You may ask why are social work students participating in what many—especially in today’s world—would label “outdated” or “strange” healing practices? In order to meet a diversity of clients where they are, social workers must understand the importance of traditional healing customs. The best way to understand such customs—an important piece of many indigenous cultures—is to participate in them. Students can work in their future careers to integrate traditional healing methods into the medical model. For many, the western medical model alone does not suffice as a viable intervention to meet the needs of clients. As noted by Marsiglia,  & Kulis (2009), social workers, when appropriate, can collaborate and partner with native practitioners of culturally appropriate ceremonies and rituals in order to integrate them into medical treatment plans. Furthermore, as “practitioners become exposed to other cultures, their interactions, presence, and privilege become part of the cultural diversity experience” (p. 30)[1]. Students can use this experience at the Temazcal and the Limpia to promote liberation—instead of oppression—of future clients. Social work students extend a special thanks to the community that opened up their houses, cultural practices and hearts to the students studying at the Center for Global Education in Latin America.

[1] Marsiglia, Flavia Francisco & Stephen Kulis. Diversity, Oppression & Change: Culturally Grounded Social Work. (Chicago: Lyceum Books, 2009), 29.

Tuesday, March 8, 2011

Preparing to be on the “outside” of the Comfort Zone

By: Paige Lindley
St. Catherine University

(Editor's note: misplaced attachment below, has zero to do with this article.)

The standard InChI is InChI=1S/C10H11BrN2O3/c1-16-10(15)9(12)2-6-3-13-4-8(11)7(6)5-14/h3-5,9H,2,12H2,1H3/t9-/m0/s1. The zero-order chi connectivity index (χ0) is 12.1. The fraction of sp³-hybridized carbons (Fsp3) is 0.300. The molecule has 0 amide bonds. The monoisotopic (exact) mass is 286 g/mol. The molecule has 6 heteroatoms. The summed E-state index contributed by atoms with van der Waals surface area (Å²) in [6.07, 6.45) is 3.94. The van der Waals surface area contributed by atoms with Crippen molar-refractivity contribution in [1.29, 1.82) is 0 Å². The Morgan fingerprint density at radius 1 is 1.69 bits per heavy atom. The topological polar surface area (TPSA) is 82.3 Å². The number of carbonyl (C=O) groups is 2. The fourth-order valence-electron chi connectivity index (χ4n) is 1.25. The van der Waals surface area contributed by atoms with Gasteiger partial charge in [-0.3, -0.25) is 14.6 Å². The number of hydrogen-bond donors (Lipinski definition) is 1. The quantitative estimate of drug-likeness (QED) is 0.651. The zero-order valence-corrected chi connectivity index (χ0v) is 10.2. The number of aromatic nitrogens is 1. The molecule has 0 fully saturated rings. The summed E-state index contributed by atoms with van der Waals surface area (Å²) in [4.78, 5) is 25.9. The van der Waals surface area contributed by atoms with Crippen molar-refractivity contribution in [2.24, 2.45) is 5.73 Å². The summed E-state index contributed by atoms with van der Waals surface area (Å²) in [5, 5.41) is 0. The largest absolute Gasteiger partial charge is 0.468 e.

During week five there was a lot of preparation for the up and coming rural home stay in Amatlan. Earlier in the program we had visited Amatlan for a day, and thus began our knowledge of this community and town, but truly had not yet had the opportunity to truly expose ourselves to more of the rural lifestyle and form bonds and attachments to those in the community. We met and discussed our hopes and fears for the home stay as well as the different cultural norms which we should try to embrace and follow as a sign of respect while in the rural community of Amatlan. The students shared many commonalities in our hopes and fears but also had differences. Due to the fact that we are all people from different walks of lives, different states and communities and have different relationships with nature and more rural lifestyles, there were varying levels of fears and excitement due to this factor. Many showed excitement to be able to do more in the outdoors, others were afraid to be out of touch with their technological sides and perhaps be “roughing” it a little more and leaving behind the “luxuries” or a more industrialized lifestyle. I put these in quotations because the luxuries in life are very objective and differ from person to person, and what one person may view as a necessity may be someone else’s luxury or even a useless undesired object or item.